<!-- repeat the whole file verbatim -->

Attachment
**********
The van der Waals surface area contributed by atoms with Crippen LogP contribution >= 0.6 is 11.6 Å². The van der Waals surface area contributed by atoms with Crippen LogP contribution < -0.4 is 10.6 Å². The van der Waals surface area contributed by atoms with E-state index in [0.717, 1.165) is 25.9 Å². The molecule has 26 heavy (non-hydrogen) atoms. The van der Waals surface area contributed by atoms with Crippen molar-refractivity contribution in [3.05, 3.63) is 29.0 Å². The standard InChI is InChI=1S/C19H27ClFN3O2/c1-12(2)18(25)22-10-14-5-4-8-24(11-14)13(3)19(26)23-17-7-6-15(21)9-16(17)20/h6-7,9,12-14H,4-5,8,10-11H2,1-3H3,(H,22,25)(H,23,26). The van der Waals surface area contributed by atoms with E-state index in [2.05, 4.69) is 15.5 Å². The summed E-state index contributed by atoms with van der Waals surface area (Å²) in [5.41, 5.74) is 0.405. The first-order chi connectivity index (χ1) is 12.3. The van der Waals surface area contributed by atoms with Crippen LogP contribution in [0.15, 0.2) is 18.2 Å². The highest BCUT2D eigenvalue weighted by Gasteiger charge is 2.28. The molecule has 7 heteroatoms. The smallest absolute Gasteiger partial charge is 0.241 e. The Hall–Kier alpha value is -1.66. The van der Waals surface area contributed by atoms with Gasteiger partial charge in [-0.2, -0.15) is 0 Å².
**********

The van der Waals surface area contributed by atoms with Crippen LogP contribution >= 0.6 is 11.6 Å². The van der Waals surface area contributed by atoms with Crippen LogP contribution < -0.4 is 10.6 Å². The van der Waals surface area contributed by atoms with E-state index in [0.717, 1.165) is 25.9 Å². The molecule has 26 heavy (non-hydrogen) atoms. The van der Waals surface area contributed by atoms with Crippen molar-refractivity contribution in [3.05, 3.63) is 29.0 Å². The standard InChI is InChI=1S/C19H27ClFN3O2/c1-12(2)18(25)22-10-14-5-4-8-24(11-14)13(3)19(26)23-17-7-6-15(21)9-16(17)20/h6-7,9,12-14H,4-5,8,10-11H2,1-3H3,(H,22,25)(H,23,26). The van der Waals surface area contributed by atoms with E-state index in [2.05, 4.69) is 15.5 Å². The summed E-state index contributed by atoms with van der Waals surface area (Å²) in [5.41, 5.74) is 0.405. The first-order chi connectivity index (χ1) is 12.3. The van der Waals surface area contributed by atoms with Crippen LogP contribution in [0.15, 0.2) is 18.2 Å². The highest BCUT2D eigenvalue weighted by Gasteiger charge is 2.28. The molecule has 7 heteroatoms. The smallest absolute Gasteiger partial charge is 0.241 e. The Hall–Kier alpha value is -1.66. The van der Waals surface area contributed by atoms with Gasteiger partial charge in [-0.2, -0.15) is 0 Å².